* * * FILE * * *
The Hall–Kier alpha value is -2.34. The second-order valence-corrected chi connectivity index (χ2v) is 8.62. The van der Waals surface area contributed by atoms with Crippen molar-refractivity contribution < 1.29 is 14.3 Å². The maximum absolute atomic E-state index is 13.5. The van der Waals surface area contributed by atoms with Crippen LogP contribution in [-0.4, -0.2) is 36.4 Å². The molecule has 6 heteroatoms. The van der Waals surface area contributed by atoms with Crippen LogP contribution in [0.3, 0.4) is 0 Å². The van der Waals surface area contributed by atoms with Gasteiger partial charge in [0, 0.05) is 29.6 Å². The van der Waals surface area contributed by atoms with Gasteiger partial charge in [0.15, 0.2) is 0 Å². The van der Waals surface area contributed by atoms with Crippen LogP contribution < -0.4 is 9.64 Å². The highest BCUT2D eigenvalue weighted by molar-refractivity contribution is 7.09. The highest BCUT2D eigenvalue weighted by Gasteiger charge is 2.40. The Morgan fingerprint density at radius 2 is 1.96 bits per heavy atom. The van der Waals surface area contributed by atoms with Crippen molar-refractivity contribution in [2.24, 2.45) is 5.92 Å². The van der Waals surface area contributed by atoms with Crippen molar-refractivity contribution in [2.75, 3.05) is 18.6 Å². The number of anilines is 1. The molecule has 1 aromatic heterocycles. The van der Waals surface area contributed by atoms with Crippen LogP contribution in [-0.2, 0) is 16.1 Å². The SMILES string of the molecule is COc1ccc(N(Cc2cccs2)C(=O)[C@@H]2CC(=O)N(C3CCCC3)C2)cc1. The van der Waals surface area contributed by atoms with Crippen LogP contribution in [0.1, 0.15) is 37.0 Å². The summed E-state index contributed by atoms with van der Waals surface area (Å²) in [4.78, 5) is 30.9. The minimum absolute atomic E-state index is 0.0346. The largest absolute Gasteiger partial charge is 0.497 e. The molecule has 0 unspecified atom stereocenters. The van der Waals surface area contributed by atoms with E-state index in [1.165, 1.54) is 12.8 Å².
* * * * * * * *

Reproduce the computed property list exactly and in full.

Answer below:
The Hall–Kier alpha value is -2.34. The second-order valence-corrected chi connectivity index (χ2v) is 8.62. The van der Waals surface area contributed by atoms with Crippen molar-refractivity contribution < 1.29 is 14.3 Å². The maximum absolute atomic E-state index is 13.5. The van der Waals surface area contributed by atoms with Crippen LogP contribution in [-0.4, -0.2) is 36.4 Å². The molecule has 6 heteroatoms. The van der Waals surface area contributed by atoms with Crippen LogP contribution in [0.3, 0.4) is 0 Å². The van der Waals surface area contributed by atoms with Gasteiger partial charge in [0, 0.05) is 29.6 Å². The van der Waals surface area contributed by atoms with Gasteiger partial charge in [0.15, 0.2) is 0 Å². The van der Waals surface area contributed by atoms with Crippen LogP contribution < -0.4 is 9.64 Å². The highest BCUT2D eigenvalue weighted by molar-refractivity contribution is 7.09. The highest BCUT2D eigenvalue weighted by Gasteiger charge is 2.40. The Morgan fingerprint density at radius 2 is 1.96 bits per heavy atom. The van der Waals surface area contributed by atoms with Crippen molar-refractivity contribution in [2.24, 2.45) is 5.92 Å². The van der Waals surface area contributed by atoms with Crippen molar-refractivity contribution in [2.75, 3.05) is 18.6 Å². The number of anilines is 1. The molecule has 1 aromatic heterocycles. The van der Waals surface area contributed by atoms with Crippen LogP contribution in [-0.2, 0) is 16.1 Å². The SMILES string of the molecule is COc1ccc(N(Cc2cccs2)C(=O)[C@@H]2CC(=O)N(C3CCCC3)C2)cc1. The van der Waals surface area contributed by atoms with Crippen LogP contribution in [0.1, 0.15) is 37.0 Å². The summed E-state index contributed by atoms with van der Waals surface area (Å²) in [4.78, 5) is 30.9. The minimum absolute atomic E-state index is 0.0346. The largest absolute Gasteiger partial charge is 0.497 e. The molecule has 0 unspecified atom stereocenters. The van der Waals surface area contributed by atoms with E-state index in [1.165, 1.54) is 12.8 Å².